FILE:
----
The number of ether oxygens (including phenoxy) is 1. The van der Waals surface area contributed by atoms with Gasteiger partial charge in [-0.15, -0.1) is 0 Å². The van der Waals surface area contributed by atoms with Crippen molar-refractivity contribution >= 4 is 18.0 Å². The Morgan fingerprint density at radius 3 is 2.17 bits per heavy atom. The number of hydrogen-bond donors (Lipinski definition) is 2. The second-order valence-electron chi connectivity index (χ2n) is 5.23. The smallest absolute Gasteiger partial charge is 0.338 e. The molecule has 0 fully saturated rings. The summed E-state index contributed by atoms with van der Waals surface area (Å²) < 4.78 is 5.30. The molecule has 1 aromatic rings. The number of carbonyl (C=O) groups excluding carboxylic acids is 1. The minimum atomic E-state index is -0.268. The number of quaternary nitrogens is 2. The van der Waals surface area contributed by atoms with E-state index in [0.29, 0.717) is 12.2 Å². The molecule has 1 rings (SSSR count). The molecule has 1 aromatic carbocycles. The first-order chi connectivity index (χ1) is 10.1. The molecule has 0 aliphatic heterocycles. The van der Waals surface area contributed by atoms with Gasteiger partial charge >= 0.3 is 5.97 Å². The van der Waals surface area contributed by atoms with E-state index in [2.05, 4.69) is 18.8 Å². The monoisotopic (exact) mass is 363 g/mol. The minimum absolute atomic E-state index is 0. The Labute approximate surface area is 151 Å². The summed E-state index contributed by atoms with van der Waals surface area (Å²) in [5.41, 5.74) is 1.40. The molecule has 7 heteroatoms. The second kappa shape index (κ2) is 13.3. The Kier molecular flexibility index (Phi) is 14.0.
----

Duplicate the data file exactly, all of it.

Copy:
The number of ether oxygens (including phenoxy) is 1. The van der Waals surface area contributed by atoms with Gasteiger partial charge in [-0.15, -0.1) is 0 Å². The van der Waals surface area contributed by atoms with Crippen molar-refractivity contribution >= 4 is 18.0 Å². The Morgan fingerprint density at radius 3 is 2.17 bits per heavy atom. The number of hydrogen-bond donors (Lipinski definition) is 2. The second-order valence-electron chi connectivity index (χ2n) is 5.23. The smallest absolute Gasteiger partial charge is 0.338 e. The molecule has 0 fully saturated rings. The summed E-state index contributed by atoms with van der Waals surface area (Å²) < 4.78 is 5.30. The molecule has 1 aromatic rings. The number of carbonyl (C=O) groups excluding carboxylic acids is 1. The minimum atomic E-state index is -0.268. The number of quaternary nitrogens is 2. The van der Waals surface area contributed by atoms with E-state index in [0.29, 0.717) is 12.2 Å². The molecule has 1 rings (SSSR count). The molecule has 1 aromatic carbocycles. The first-order chi connectivity index (χ1) is 10.1. The molecule has 0 aliphatic heterocycles. The van der Waals surface area contributed by atoms with Gasteiger partial charge >= 0.3 is 5.97 Å². The van der Waals surface area contributed by atoms with E-state index in [2.05, 4.69) is 18.8 Å². The monoisotopic (exact) mass is 363 g/mol. The minimum absolute atomic E-state index is 0. The Labute approximate surface area is 151 Å². The summed E-state index contributed by atoms with van der Waals surface area (Å²) in [5.41, 5.74) is 1.40. The molecule has 7 heteroatoms. The second kappa shape index (κ2) is 13.3. The Kier molecular flexibility index (Phi) is 14.0.